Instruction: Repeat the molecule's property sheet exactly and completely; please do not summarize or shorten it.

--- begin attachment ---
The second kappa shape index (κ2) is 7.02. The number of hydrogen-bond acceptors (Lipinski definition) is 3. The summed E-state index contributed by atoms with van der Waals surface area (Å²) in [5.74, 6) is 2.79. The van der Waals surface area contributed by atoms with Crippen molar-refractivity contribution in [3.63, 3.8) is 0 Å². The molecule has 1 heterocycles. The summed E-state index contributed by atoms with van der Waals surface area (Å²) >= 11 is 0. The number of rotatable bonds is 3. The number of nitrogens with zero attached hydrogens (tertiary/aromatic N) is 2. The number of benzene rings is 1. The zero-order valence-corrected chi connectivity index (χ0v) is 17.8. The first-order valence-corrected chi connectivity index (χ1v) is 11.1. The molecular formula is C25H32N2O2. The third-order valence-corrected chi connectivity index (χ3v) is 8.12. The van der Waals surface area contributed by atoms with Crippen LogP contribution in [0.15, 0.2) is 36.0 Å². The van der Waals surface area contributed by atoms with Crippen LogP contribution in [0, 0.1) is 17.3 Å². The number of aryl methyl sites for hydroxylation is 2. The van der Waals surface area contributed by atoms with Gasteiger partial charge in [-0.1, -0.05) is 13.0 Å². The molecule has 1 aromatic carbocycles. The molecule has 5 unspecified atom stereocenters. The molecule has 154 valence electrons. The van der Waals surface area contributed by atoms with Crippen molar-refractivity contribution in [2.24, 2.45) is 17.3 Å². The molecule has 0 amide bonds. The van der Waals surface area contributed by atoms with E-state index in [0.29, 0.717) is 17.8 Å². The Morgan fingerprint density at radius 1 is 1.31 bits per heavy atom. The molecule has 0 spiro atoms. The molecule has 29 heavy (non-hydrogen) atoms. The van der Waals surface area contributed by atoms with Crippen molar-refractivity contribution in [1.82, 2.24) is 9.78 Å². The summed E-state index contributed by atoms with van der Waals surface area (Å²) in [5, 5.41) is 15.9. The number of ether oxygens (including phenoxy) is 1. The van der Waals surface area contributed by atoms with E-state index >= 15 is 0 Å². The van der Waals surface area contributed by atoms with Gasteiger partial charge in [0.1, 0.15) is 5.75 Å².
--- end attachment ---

The second kappa shape index (κ2) is 7.02. The number of hydrogen-bond acceptors (Lipinski definition) is 3. The summed E-state index contributed by atoms with van der Waals surface area (Å²) in [5.74, 6) is 2.79. The van der Waals surface area contributed by atoms with Crippen molar-refractivity contribution in [3.63, 3.8) is 0 Å². The molecule has 1 heterocycles. The summed E-state index contributed by atoms with van der Waals surface area (Å²) >= 11 is 0. The number of rotatable bonds is 3. The number of nitrogens with zero attached hydrogens (tertiary/aromatic N) is 2. The number of benzene rings is 1. The zero-order valence-corrected chi connectivity index (χ0v) is 17.8. The first-order valence-corrected chi connectivity index (χ1v) is 11.1. The molecular formula is C25H32N2O2. The third-order valence-corrected chi connectivity index (χ3v) is 8.12. The van der Waals surface area contributed by atoms with Crippen LogP contribution in [0.15, 0.2) is 36.0 Å². The van der Waals surface area contributed by atoms with Crippen LogP contribution in [0, 0.1) is 17.3 Å². The number of aryl methyl sites for hydroxylation is 2. The van der Waals surface area contributed by atoms with Gasteiger partial charge in [-0.1, -0.05) is 13.0 Å². The molecule has 1 aromatic carbocycles. The molecule has 5 unspecified atom stereocenters. The molecule has 154 valence electrons. The van der Waals surface area contributed by atoms with Crippen molar-refractivity contribution in [2.24, 2.45) is 17.3 Å². The molecule has 0 amide bonds. The van der Waals surface area contributed by atoms with E-state index in [0.29, 0.717) is 17.8 Å². The Morgan fingerprint density at radius 1 is 1.31 bits per heavy atom. The molecule has 0 spiro atoms. The molecule has 29 heavy (non-hydrogen) atoms. The van der Waals surface area contributed by atoms with Crippen molar-refractivity contribution in [1.82, 2.24) is 9.78 Å². The summed E-state index contributed by atoms with van der Waals surface area (Å²) in [5, 5.41) is 15.9. The number of ether oxygens (including phenoxy) is 1. The van der Waals surface area contributed by atoms with E-state index >= 15 is 0 Å². The van der Waals surface area contributed by atoms with Gasteiger partial charge in [0.1, 0.15) is 5.75 Å².